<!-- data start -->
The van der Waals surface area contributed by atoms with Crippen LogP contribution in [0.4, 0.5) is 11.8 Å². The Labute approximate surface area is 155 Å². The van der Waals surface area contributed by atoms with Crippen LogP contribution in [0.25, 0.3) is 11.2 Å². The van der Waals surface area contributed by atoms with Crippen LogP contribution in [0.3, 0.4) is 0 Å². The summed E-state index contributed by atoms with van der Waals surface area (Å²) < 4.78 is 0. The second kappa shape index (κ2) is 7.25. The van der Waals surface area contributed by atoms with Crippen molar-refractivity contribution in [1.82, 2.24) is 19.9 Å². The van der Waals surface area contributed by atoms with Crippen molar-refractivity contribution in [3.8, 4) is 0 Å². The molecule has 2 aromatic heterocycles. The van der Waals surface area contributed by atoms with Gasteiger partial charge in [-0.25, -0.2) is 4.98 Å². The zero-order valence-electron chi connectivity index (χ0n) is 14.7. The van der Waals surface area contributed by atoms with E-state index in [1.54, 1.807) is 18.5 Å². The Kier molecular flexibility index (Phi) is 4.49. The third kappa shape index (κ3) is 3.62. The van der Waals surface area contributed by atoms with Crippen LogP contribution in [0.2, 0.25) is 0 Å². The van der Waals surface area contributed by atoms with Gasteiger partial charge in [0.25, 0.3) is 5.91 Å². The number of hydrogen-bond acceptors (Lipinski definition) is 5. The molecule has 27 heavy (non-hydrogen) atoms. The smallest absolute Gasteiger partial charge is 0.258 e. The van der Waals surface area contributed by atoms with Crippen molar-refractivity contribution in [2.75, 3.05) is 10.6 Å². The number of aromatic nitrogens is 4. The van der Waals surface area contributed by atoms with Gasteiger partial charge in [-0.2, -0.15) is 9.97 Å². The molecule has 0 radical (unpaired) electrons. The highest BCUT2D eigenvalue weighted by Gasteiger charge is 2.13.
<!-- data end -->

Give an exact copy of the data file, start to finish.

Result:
The van der Waals surface area contributed by atoms with Crippen LogP contribution in [0.4, 0.5) is 11.8 Å². The Labute approximate surface area is 155 Å². The van der Waals surface area contributed by atoms with Crippen LogP contribution in [0.25, 0.3) is 11.2 Å². The van der Waals surface area contributed by atoms with Crippen LogP contribution in [0.3, 0.4) is 0 Å². The summed E-state index contributed by atoms with van der Waals surface area (Å²) < 4.78 is 0. The second kappa shape index (κ2) is 7.25. The van der Waals surface area contributed by atoms with Crippen molar-refractivity contribution in [1.82, 2.24) is 19.9 Å². The van der Waals surface area contributed by atoms with Crippen molar-refractivity contribution in [3.8, 4) is 0 Å². The molecule has 2 aromatic heterocycles. The van der Waals surface area contributed by atoms with Gasteiger partial charge in [-0.25, -0.2) is 4.98 Å². The zero-order valence-electron chi connectivity index (χ0n) is 14.7. The van der Waals surface area contributed by atoms with E-state index in [1.54, 1.807) is 18.5 Å². The Kier molecular flexibility index (Phi) is 4.49. The third kappa shape index (κ3) is 3.62. The van der Waals surface area contributed by atoms with Crippen LogP contribution in [0.2, 0.25) is 0 Å². The van der Waals surface area contributed by atoms with Gasteiger partial charge in [0.25, 0.3) is 5.91 Å². The number of hydrogen-bond acceptors (Lipinski definition) is 5. The molecule has 27 heavy (non-hydrogen) atoms. The smallest absolute Gasteiger partial charge is 0.258 e. The van der Waals surface area contributed by atoms with Crippen molar-refractivity contribution in [2.75, 3.05) is 10.6 Å². The number of aromatic nitrogens is 4. The van der Waals surface area contributed by atoms with Gasteiger partial charge in [-0.2, -0.15) is 9.97 Å². The molecule has 0 radical (unpaired) electrons. The highest BCUT2D eigenvalue weighted by Gasteiger charge is 2.13.